UCL Anthropology


MFA Creative Documentary by Practice

Why Film?

We live in an increasingly audio-visual world. Moving image is the new universal language for storytelling. This MFA is for students who want to identify new ways of looking at the world; and find new means and methods to tell stories visually. Students on this programme will be encouraged to experiment with style, narrative structure and the possibilities of montage, and ultimately, to develop their own artistic voice in an form that is in its earliest days.

This MFA provides extended practical training in creative documentary film, but also draws on broad-based anthropological and critical thinking about the social and cultural world. Each student will have their own equipment for the duration of the course. Under the guidance of the tutors and mentors, students will learn all the technical and intellectual resources required to make outstanding non-fiction moving image, culminating in the production of a medium-length feature documentary film (40mins+).

The programme will be led by acclaimed filmmaker Sophie Fiennes (Grace Jones: Bloodlight and Bami, Over Your Cities Grass Will Grow, The Pervert's Guide to Cinema), Kim Longinotto (Salma, Divorce Iranian Style), whose inspiration will prove an asset to all students, and producer Riete Oord (The Leader, His Driver and The Driver's Wife).

Why an MFA?

Our MFA lasts twenty one taught months with two and a half additional (optional) months of industry immersion training. A two year MFA will allow students to spread work and energy over a longer time frame than the standard MA and engage more widely with the comprehensive university environment. It will allow a wider range of film practice including the production of a film under 'commission' from a non-filmmaking body - a key industry skill - as well as the final medium-documentary film.

Over two years students will learn to:

  1. handle different cameras, lenses and sound recording equipment to produce cinematic image and sound as well as mastering the technical skills to use professional editing software and post production processes.
  2. experiment with different sorts of storytelling in films of different lengths for varied audiences, and to become comfortable with risk taking.
  3. produce an independent medium-length (40+ mins) film project under the highest quality supervision
  4. devise a collaborative ('commissioned') visual research project with persons not trained in film narrative techniques.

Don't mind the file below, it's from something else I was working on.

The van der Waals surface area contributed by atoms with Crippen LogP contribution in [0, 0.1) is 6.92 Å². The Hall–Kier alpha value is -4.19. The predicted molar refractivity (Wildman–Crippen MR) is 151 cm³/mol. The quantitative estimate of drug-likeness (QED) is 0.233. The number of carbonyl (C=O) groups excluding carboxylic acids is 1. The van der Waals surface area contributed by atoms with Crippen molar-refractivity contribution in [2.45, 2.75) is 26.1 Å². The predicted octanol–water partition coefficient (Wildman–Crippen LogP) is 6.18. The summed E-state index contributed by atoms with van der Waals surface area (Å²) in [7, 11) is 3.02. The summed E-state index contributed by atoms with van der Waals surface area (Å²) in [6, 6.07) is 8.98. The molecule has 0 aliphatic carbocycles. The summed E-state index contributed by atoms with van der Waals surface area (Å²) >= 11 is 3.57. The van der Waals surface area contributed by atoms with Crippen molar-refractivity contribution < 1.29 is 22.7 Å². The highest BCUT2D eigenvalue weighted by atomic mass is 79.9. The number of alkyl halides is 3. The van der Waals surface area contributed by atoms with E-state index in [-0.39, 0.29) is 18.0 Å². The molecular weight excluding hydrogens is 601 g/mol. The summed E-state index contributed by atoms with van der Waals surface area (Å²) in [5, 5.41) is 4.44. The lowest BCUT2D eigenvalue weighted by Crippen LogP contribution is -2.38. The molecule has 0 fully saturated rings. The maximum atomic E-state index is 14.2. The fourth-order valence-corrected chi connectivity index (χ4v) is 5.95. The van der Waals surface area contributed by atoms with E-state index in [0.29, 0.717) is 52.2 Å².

Apart from producing an impressive portfolio of work across a range of different media/styles students will also learn to keep multiple projects on the go simultaneously (a key industry skill).

The two year program is also designed to allow students to engage more deeply with the both the taught academic programmes at UCL that can feed into their documentary film research as well as the huge range of other activities that a university like UCL offers all year round.

The assessed programme finishes in June of the second year - just after the end of the academic term. After having submitted the final graduation film, there is a period of time leading up to the Open City Documentary Festival (September 4th-9th) during which students are encouraged to attend post-production and distribution training sessions managed by the Open City Docs School - including festivals visits, meetings with producers and other important experiences.

Why UCL?

In the past few years we have begun to discover what it might mean to submit to the one-click democracy of social media and the binary choice of referenda. Now, we are told this is an era of 'post-truth' - varying truths for different individuals.

UCL's documentary film programmes aim to cultivate a different sort of truth. We will train students to develop a more complex form of response. Students that study here will learn to embrace ambiguity, overcome hesitancy, and explore the process through which we come to a shared understanding of truths about the world through the production of moving image. Finding these truths is always as much a political as an aesthetic act and so we choose tutors who combine a poetical and a political aesthetic.

We are extremely honoured that Sophie Fiennes - well known for her remarkable films such Grace Jones: Bloodlight and Bami (2017) and Over Your Cities Grass will Grow (2010), as well as the Slavoj Žižek fronted The Pervert's Guide to Cinema (2006) and The Pervert's Guide to Ideology (2012) - has agreed to act as Senior tutor for the MFA. She will be assisted by veteran documentarians Kim Longinotto (Salma, Divorce Iranian Style), and producer Riete Oord (The Leader, His Driver and The Driver's Wife), helping develop this course over the coming years.